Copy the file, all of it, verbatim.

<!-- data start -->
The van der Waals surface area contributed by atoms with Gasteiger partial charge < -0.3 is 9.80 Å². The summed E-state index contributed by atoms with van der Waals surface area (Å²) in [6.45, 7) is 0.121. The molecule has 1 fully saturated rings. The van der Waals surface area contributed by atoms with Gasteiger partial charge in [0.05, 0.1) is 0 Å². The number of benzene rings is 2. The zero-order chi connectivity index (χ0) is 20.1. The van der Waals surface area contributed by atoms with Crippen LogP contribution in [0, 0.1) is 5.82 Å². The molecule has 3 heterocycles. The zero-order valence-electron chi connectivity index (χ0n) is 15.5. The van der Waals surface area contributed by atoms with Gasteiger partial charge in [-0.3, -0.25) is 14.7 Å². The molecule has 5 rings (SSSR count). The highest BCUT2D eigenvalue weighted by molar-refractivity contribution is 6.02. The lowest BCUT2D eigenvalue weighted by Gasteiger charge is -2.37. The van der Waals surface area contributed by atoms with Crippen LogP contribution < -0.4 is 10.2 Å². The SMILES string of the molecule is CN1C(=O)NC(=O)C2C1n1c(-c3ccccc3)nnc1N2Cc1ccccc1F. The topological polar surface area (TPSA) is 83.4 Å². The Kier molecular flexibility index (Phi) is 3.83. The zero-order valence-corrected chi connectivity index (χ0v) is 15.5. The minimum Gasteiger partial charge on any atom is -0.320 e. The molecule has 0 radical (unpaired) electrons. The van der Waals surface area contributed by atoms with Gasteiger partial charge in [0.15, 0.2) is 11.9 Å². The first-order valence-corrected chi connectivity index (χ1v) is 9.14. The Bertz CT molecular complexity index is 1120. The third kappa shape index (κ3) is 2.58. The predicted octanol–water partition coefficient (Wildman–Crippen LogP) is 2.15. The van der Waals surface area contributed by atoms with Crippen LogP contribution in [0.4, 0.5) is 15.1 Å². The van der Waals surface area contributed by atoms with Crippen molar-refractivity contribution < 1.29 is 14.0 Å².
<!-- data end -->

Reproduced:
The van der Waals surface area contributed by atoms with Gasteiger partial charge < -0.3 is 9.80 Å². The summed E-state index contributed by atoms with van der Waals surface area (Å²) in [6.45, 7) is 0.121. The molecule has 1 fully saturated rings. The van der Waals surface area contributed by atoms with Gasteiger partial charge in [0.05, 0.1) is 0 Å². The number of benzene rings is 2. The zero-order chi connectivity index (χ0) is 20.1. The van der Waals surface area contributed by atoms with Crippen LogP contribution in [0, 0.1) is 5.82 Å². The molecule has 3 heterocycles. The zero-order valence-electron chi connectivity index (χ0n) is 15.5. The van der Waals surface area contributed by atoms with Gasteiger partial charge in [-0.3, -0.25) is 14.7 Å². The molecule has 5 rings (SSSR count). The highest BCUT2D eigenvalue weighted by molar-refractivity contribution is 6.02. The lowest BCUT2D eigenvalue weighted by Gasteiger charge is -2.37. The van der Waals surface area contributed by atoms with Crippen LogP contribution < -0.4 is 10.2 Å². The SMILES string of the molecule is CN1C(=O)NC(=O)C2C1n1c(-c3ccccc3)nnc1N2Cc1ccccc1F. The topological polar surface area (TPSA) is 83.4 Å². The Kier molecular flexibility index (Phi) is 3.83. The zero-order valence-corrected chi connectivity index (χ0v) is 15.5. The minimum Gasteiger partial charge on any atom is -0.320 e. The molecule has 0 radical (unpaired) electrons. The van der Waals surface area contributed by atoms with Gasteiger partial charge in [0.15, 0.2) is 11.9 Å². The first-order valence-corrected chi connectivity index (χ1v) is 9.14. The Bertz CT molecular complexity index is 1120. The third kappa shape index (κ3) is 2.58. The predicted octanol–water partition coefficient (Wildman–Crippen LogP) is 2.15. The van der Waals surface area contributed by atoms with Crippen LogP contribution in [0.4, 0.5) is 15.1 Å². The van der Waals surface area contributed by atoms with Crippen molar-refractivity contribution < 1.29 is 14.0 Å².